Bangladesh Soya-Protein Project Ltd.  Vs. Secretary, Ministry of Disaster Management and Relief, Bangladesh Secretariat, Dhaka, 22 BLD (HCD) 378; Dhaka City Corporation Vs. Firoza Begum and others, 65 DLR (AD) 145; Shamsur Rahman (Md) Vs. Government of Bangladesh and others, 15 BLC (HCD) 482; Mrs. Jebon Nahar and others Vs. Bangladesh and others, 18 BLD (HCD) 141; Abdul Rauf and others Vs. Abdul Hamid Khan and others, 17 DLR (SC) 515; Government of Bangladesh represented by the Secretary, Ministry of Works Vs. Md. Jalil and others, 48 DLR (AD) 10; Star Enterprises and others Vs. City and Industrial Development Corporation of Maharashtra Ltd. and others decided by the Supreme Court of India on 30.05.1990 in Civil Appeal Nos. 2076-2078 of 1990 (equivalent citation: (1990) 3 SCC 280); Ram Pravesh Singh and others Vs. State of Bihar and others decided by the Supreme Court of India on 22.09.2006 in Case No. Appeal (Civil) 4191 of 2004; P.T.R. Exports (Madras) Pvt. Ltd. and others Vs. Union of India and others, AIR 1996 SC 3461; Dipak Kumar Sarkar and others Vs. State of W. B. and others decided by the Calcutta High Court on 05.12.2003 (equivalent citation: AIR 2004 Cal 182) and Concord Pragatee Consortium Limited Vs. Bangladesh Power Development Board decided by the High Court Division on 05.02.2014 in the Writ Petition No. 2782 of 2013 (equivalent citation: 66 DLR (HCD) 475) ref.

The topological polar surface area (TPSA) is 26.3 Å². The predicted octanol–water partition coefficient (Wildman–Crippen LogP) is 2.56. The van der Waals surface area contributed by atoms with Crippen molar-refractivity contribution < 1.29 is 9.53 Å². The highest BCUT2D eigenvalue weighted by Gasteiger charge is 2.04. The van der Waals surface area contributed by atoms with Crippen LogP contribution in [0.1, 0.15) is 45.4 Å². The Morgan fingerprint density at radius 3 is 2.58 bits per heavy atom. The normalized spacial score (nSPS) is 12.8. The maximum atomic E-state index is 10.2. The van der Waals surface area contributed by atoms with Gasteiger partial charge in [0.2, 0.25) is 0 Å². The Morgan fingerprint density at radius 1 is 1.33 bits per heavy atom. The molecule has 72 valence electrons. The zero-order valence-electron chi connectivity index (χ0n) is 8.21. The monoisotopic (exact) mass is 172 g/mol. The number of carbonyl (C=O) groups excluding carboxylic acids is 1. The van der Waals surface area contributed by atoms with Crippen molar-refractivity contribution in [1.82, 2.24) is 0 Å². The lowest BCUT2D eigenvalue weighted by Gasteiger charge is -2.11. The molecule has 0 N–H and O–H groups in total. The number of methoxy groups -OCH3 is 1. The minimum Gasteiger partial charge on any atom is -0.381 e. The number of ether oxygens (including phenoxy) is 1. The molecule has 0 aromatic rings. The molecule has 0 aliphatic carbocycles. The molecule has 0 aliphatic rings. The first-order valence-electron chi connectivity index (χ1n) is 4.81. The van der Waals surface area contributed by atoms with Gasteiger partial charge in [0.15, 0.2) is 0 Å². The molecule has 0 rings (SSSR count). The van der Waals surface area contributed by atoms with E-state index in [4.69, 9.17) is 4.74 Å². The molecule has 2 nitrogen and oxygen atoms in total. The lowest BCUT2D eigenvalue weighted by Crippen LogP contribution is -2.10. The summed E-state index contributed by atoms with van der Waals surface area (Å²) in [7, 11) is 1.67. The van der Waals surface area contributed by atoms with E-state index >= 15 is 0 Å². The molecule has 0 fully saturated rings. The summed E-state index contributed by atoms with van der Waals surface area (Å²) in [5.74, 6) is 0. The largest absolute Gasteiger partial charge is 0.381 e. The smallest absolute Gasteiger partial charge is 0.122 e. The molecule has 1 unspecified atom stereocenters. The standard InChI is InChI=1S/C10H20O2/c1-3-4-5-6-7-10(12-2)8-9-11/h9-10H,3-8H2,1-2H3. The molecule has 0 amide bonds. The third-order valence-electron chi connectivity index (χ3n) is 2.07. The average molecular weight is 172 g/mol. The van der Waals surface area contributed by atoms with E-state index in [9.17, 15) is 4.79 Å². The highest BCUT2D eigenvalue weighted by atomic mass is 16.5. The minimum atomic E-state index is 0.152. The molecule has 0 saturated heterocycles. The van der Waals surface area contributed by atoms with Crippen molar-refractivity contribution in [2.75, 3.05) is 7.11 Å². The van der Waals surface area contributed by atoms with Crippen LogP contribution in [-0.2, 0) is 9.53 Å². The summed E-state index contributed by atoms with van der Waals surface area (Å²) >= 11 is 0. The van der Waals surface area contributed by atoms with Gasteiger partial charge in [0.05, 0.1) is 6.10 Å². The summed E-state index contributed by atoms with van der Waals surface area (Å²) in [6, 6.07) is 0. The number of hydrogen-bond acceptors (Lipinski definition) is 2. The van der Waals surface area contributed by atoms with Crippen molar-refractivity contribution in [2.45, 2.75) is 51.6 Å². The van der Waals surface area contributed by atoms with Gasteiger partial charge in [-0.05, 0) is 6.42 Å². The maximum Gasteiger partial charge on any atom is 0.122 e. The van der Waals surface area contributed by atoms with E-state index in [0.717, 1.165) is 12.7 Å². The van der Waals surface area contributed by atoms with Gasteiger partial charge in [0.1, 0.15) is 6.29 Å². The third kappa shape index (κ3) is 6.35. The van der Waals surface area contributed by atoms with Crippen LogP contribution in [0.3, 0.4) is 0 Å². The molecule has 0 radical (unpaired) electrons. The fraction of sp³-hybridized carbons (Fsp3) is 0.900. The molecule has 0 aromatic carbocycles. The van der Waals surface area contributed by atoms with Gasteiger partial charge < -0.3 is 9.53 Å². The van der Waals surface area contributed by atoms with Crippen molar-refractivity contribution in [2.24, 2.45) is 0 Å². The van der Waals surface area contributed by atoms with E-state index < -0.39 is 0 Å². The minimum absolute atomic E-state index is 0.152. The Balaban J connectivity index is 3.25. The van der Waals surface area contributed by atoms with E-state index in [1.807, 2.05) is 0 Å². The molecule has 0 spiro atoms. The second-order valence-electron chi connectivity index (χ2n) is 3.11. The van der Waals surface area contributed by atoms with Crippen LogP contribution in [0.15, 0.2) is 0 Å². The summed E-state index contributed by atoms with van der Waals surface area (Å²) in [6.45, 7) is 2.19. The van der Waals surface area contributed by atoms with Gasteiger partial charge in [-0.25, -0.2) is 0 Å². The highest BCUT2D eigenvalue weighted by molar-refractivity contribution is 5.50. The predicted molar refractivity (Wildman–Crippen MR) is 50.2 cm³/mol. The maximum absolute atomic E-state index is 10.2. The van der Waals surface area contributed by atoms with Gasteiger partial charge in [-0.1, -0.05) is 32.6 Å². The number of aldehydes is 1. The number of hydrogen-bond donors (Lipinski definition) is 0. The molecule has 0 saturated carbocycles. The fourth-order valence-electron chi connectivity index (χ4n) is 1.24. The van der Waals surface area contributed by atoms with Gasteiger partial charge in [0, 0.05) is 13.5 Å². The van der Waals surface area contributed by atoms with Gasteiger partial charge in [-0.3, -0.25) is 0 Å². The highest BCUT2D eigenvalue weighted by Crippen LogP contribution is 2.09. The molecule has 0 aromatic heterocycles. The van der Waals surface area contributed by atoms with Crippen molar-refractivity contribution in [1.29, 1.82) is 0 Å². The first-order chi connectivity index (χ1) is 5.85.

Mr. Md. Ramzan Ali Sikder, Advocate

.....For the petitioner

(In both the Writ Petition Nos. 1932 of 2017 and 3636 of 2017)

Mr. Khaled Hamid Chowdhury, Advocate

....For the respondent No. 1

(In the Writ Petition No. 3636 of 2017)

Mr. S. M. Jahurul Islam, Advocate

.....For the respondent No. 11

(In both the Writ Petition Nos. 1932 of 2017 and 3636 of 2017)

JUDGMENT

Moyeenul Islam Chowdhury, J:  As the facts and circumstances of both the Writ Petition Nos. 1932 of 2017 and 3636 of 2017 are intertwined, they have been heard together and this consolidated judgment disposes of them.

2.            In the Writ Petition No. 1932 of 2017, a Rule Nisi was issued calling upon the respondents to show cause as to why the Memo No. 35.00.0000.030.07.003.15-06 dated 03.01.2017 (Annexure-‘A’ to the Writ Petition) issued by the respondent no. 2 cancelling the Invitation For Proposal No. 01/EOI/SE/SRC /2014-2015 dated 29.09.2015 (Annexure-‘D-1’ to the Writ Petition) and directing issuance of fresh requests for Expression of Interests (EOIs), publication of requests for Expression of Interests (EOIs) bearing Memo Nos. 418 and 434 both dated 24.01.2017 (Annexures- ‘B’  & ‘B-1’ to the Writ Petition respectively) in “The Daily Kaler Kantho” dated 26.01.2017 inviting fresh Expression of Interests (EOIs), non-communication of the reasons for cancellation of the Invitation For Proposal No. 01/EOI/SE/SRC/2014-2015 dated 29.09.2015 pursuant to the petitioner’s application dated 12.01.2017 (Annexure-‘M’ to the Writ Petition) and failure of the respondent no. 11 to take any action in response to the petitioner’s complaint dated 26.01.2017 (Annexure-‘N’ to the Writ Petition) should not be declared to be without lawful authority and of no legal effect and why the respondents should not be directed to approve the Combined Technical and Financial Evaluation dated 18.02.2016 (Annexure-‘F-1’ to the Writ Petition) and award the contract in favour of the petitioner for the work covered under the Invitation For Proposal dated 29.09.2015 (Annexure-‘D-1’) within a stipulated period and/or such other or further order or orders passed as to this Court may seem fit and proper.